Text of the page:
In a Friday op-ed article for Deseret News, a prominent newspaper in Hatch’s home state of Utah, the longtime Republican lawmaker wrote a defense of the coming nominee amid a highly polarized and evenly split Senate.
“Too much is at stake to allow politics to corrupt the Supreme Court confirmation process,” Hatch wrote. “That’s why in the coming weeks, I will lift heaven and earth to see the president’s nominee across the finish line.”
The op-ed was notable for one reason: Hatch referred to the nominee using the pronouns “her” and “she.”
“Just as he did with Neil Gorsuch, the president has promised to nominate an impartial judge, a wise and seasoned jurist committed to upholding the Constitution at all costs,” Hatch wrote. “But no matter the nominee’s background or credentials, progressives will do everything they can to paint her as a closet partisan, if not an outright extremist.”
He added: “As the senior member of the Judiciary Committee, I will fight to keep jurisprudence as the sole focus of our confirmation hearings. And I will devote all my energies to ensuring that we confirm the kind of Supreme Court justice America needs: a justice who says what the law is, not what she wants it to be; a justice who calls balls and strikes instead of swinging for the fences; a justice whose foremost allegiance is to the American people and to the Constitution.”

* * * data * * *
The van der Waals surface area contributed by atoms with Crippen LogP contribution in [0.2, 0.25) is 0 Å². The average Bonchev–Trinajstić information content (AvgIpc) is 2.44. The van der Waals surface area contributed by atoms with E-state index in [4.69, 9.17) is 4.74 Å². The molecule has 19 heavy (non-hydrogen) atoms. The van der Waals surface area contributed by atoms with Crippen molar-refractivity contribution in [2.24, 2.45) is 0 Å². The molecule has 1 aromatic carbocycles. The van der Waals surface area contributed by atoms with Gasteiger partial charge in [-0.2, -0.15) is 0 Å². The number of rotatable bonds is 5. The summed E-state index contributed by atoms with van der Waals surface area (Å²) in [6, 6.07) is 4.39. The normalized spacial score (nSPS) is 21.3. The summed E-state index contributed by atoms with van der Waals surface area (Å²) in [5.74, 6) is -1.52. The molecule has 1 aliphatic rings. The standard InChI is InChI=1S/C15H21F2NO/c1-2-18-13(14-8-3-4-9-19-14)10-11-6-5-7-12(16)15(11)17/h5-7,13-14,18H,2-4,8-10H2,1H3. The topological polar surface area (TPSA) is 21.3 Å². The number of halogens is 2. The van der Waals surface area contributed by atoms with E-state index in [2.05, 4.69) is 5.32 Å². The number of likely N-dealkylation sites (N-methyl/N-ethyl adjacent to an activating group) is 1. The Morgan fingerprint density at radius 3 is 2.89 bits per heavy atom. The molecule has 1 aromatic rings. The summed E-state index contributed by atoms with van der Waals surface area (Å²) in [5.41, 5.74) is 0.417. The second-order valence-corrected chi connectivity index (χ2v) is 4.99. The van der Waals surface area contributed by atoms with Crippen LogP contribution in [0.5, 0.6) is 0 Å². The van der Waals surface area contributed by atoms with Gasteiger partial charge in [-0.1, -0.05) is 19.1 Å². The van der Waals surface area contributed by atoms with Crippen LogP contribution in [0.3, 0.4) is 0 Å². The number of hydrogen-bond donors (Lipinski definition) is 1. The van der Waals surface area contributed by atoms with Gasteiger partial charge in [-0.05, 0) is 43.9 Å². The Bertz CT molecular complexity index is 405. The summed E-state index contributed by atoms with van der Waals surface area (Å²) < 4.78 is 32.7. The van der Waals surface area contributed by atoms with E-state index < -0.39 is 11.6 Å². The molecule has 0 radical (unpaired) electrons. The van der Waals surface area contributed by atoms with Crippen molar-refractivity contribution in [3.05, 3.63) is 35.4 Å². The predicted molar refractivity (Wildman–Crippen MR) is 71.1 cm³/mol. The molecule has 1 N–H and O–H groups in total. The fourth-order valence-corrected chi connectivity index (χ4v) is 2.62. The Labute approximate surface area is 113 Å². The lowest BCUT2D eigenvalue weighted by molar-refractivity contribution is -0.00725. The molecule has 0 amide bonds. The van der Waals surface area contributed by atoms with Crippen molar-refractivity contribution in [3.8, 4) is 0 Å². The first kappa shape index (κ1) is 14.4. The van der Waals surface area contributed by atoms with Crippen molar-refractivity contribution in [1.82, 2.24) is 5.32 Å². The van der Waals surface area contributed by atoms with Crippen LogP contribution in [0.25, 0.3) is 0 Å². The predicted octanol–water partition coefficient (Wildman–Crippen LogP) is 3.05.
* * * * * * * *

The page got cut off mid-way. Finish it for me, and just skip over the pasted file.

Trump’s shortlist of potential nominees has been narrowed down to just a few candidates. Amy Coney Barrett, a circuit court judge, is the only woman on the list at the moment.
While Trump’s decisions and favorability of potential nominees can change at a moment’s notice, the selection is coming down to the wire as the president prepares to announce his pick on Monday night.
Hatch’s decision to use those pronouns could just be an effort to encourage Trump to pick Barrett — or it could be a clue about an already made decision, as he is one of the highest-ranking members of the Senate and could be in a position to know.